This particular adventure seems to have taken place in 2011.
I don’t remember what prompted me to think about microfiche last night, but I think it was probably Pawn Stars. I do remember asking my wife why it was called microfiche in the first place, and I think she said “because it’s small.” She then proceeded to pat me on the head and tell me everything was going to be alright.
I know we’re only a paragraph in, but I remember now. It wasn’t because of Pawn Stars, but we were watching Pawn Stars while she was reading some historical newspaper articles online. The quality of their digitized forms was very high, and we supposed that they must have been converted from microfilm by a local researcher in a library. Then I said “maybe it was microfiche” and I started saying “fiche” over and over again until I sounded like the lunatic chef from The Little Mermaid.
Microfiche. One more thing your kids won’t do, Generation X. But your great-great-great grandkids might. In the proper conditions, it turns out that microfiche may be a more stable method of date preservation than digitization. If you’re keeping track at home, that’s Analog Media 2, Digital Media 1.0 × 10100. But the old school’s two points, one each for document/image storage and audio capture, arguably represent the summation of everything we preserve in the first place. Someone who knows more than I do about the merits of actual film and digital video should weigh in on the most stable ways to preserve The Princess Bride and my Christmas Concert ’89 tapes. Did someone say “time capsule!”?
(Speaking of time capsules, the other day was the Super Bowl. Generic congratulations to all you Packer fans now out of the way, let’s talk for a quick second about Jim McMahon. His Starting Lineup figure (Bears gear) was my contribution to a 7th grade time capsule still buried somewhere behind the junior high. Why Jim? Because I could not part with Randall Cunningham or Reggie White, obviously.)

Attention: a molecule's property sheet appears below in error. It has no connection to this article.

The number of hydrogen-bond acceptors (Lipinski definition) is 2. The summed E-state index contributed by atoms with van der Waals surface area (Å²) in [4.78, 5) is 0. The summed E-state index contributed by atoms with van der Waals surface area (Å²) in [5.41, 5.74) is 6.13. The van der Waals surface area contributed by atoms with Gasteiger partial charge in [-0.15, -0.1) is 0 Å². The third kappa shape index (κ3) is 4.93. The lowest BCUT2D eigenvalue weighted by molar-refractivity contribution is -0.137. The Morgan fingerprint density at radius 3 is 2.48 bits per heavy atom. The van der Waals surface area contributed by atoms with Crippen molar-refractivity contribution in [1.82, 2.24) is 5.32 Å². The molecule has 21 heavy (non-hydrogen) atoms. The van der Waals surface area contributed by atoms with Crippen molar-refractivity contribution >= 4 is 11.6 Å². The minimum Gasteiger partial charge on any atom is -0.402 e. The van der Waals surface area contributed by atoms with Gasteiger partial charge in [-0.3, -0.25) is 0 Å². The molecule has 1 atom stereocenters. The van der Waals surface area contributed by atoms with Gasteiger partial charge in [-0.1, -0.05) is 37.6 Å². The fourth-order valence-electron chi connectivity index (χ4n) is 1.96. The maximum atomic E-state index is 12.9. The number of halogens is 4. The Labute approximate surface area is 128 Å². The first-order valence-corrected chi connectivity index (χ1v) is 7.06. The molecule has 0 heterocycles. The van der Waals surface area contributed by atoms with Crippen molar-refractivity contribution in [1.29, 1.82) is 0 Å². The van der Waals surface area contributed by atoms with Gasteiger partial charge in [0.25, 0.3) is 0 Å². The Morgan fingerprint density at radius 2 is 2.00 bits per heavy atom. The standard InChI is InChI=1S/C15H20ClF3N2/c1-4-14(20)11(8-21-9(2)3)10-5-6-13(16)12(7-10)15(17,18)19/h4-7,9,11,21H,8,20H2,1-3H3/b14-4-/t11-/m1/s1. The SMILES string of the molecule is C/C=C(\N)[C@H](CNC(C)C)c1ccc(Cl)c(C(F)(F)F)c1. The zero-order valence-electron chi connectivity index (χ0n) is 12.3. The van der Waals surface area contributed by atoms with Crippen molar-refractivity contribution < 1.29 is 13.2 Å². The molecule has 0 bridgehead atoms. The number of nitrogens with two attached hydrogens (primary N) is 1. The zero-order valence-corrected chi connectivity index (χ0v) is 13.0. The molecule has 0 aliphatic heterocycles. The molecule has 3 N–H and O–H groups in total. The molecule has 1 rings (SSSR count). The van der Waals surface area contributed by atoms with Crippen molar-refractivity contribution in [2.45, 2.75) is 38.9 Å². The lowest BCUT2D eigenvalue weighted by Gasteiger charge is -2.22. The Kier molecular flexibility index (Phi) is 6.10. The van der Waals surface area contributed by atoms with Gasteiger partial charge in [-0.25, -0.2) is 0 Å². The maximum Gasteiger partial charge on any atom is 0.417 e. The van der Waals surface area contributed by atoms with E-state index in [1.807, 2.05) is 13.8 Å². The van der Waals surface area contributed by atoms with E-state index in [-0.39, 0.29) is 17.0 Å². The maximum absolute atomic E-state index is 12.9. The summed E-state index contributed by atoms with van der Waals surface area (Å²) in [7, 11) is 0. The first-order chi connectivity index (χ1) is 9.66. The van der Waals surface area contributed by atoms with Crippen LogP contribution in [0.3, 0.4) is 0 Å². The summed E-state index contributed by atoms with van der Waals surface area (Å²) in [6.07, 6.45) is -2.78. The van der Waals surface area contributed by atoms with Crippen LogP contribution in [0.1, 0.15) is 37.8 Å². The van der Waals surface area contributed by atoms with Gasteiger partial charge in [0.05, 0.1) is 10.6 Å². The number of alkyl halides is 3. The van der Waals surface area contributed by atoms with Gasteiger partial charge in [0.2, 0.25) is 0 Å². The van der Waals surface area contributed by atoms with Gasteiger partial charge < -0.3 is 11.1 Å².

Back to analog media. A few days ago I got to watch a digitized version of some home movies from the 50s. The originals were taken on Super 8, and let me just say: I’m glad for the ability to watch them without having to break out my projector screen (my house came with one, no lie), but there’s something dramatic and classy about what that film did with color. The fact that no one dressed like slobs back then also helps.
And now to the heart of the matter. Why, exactly, is it called microfiche? I discovered the form through my junior high librarian, probably the same day she enlightened half the class (that would be my half of the class) by explaining what the ROM in CD-ROM was. What an interesting little retro-future moment now that I think of it. I had friends with email and BBS, but most of my digital communications knowledge was based on that episode of Silver Spoons that featured Mister Mister. Anyway, I don’t remember Mrs. Willdonger telling us what fiche was in the first place.
I decided that my wife’s answer was finally inconclusive. Like you’re supposed to do when you get curious, I Googled microfiche. I clicked the Wikipedia link (Wikipedia is way more letters than Google) and was taken to a catch-all page for microform. Bush league, Jimmy Wales. Way bush league. Beer league, even. If you think for one second there were etymologies on a hack job like this one, guess again. If you’re not imagining me pronouncing “guess again” like Jimmy Dugan, you’re missing half the fun.
Back to Google I went. A few more clicks, a few more link farms. Finally I checked an online dictionary. Fiche is French for “peg, slip of paper, index card.” Of course. I have the llama from the cover of Vs. in my brain where junior high French should be. Ask this guy about that one.
Rather than stubbornly insist that a laptop with an internet connection is always the best way to get information, it would have been much more efficient to run upstairs and hold aloft the 10-pound dictionary on my bookshelf for the reason microfiche sounds like such made-up word.
Analog Media: 3.